How to quit your addictions

A 10 percent tax hike on cigarettes has come into effect today, causing an influx of smokers wanting to kick the habit.

By 10:30am on New Year's Day, 100 people had called Quitline, New Zealand's smoking addiction helpline.

Quitline CEO Andrew Slater says January 1 is often their busiest day.

"So we're starting to see people waking up on New Year's Day and calling in," he says. "They've set that new year's resolution to be smoke free in 2018 and the calls are starting to roll in."

Bonnie Repia was chucking a hundred dollars a week at her habit. She quit smoking at midnight, determined to be a "brand new person" in 2018.

"Just to get away, to let go of that feeling of sickness, not being able to breathe properly."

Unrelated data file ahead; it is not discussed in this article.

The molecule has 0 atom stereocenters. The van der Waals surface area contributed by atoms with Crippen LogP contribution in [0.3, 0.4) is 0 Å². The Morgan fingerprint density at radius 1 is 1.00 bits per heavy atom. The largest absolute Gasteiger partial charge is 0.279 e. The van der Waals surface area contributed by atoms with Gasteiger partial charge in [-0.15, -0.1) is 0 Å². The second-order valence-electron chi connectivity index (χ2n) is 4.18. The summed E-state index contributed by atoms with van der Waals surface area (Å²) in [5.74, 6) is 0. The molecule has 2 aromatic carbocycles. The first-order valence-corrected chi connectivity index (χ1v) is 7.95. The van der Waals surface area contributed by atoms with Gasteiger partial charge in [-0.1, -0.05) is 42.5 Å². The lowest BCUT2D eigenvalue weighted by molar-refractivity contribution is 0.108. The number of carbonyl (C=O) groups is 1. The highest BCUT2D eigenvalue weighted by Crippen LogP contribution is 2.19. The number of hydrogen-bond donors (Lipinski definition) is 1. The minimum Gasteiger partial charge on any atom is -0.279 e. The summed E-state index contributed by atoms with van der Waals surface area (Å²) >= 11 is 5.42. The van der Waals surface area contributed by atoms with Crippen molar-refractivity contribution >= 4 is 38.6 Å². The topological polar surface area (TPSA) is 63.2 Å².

While New Zealand aims to be smoke free by 2025, there are still plenty of other addictions we can fall prey to - thanks to the internet.

There's social media and the pleasant hit of "likes". Former Facebook executive Chamath Palihapitiya said in December that the "short-term dopamine driven feedback loops that we have created are destroying how society works."

But there's also pornography addiction, as well as gaming, recently recognised as a serious health condition by the World Health Organisation.

Christchurch coach and therapist Sahera Laing says most people are going about their goals for self-improvement in the wrong way.

"Most people are setting New Year's resolutions which are complete denial. 'I'm going to stop eating rubbish, I'm going to stop drinking, I'm going to stop smoking'."

She helps clients reach their goals, from completing the coast-to-coast to getting a promotion, by turning the negative into a positive.

"If you start thinking 'I'm actually going to be moving to a healthier or a clearer mind', you're not going to fail - you're going to build on successes."

She says people shouldn't feel pressured to reinvent themselves on January 1, and that any time's a good time to kick bad habits.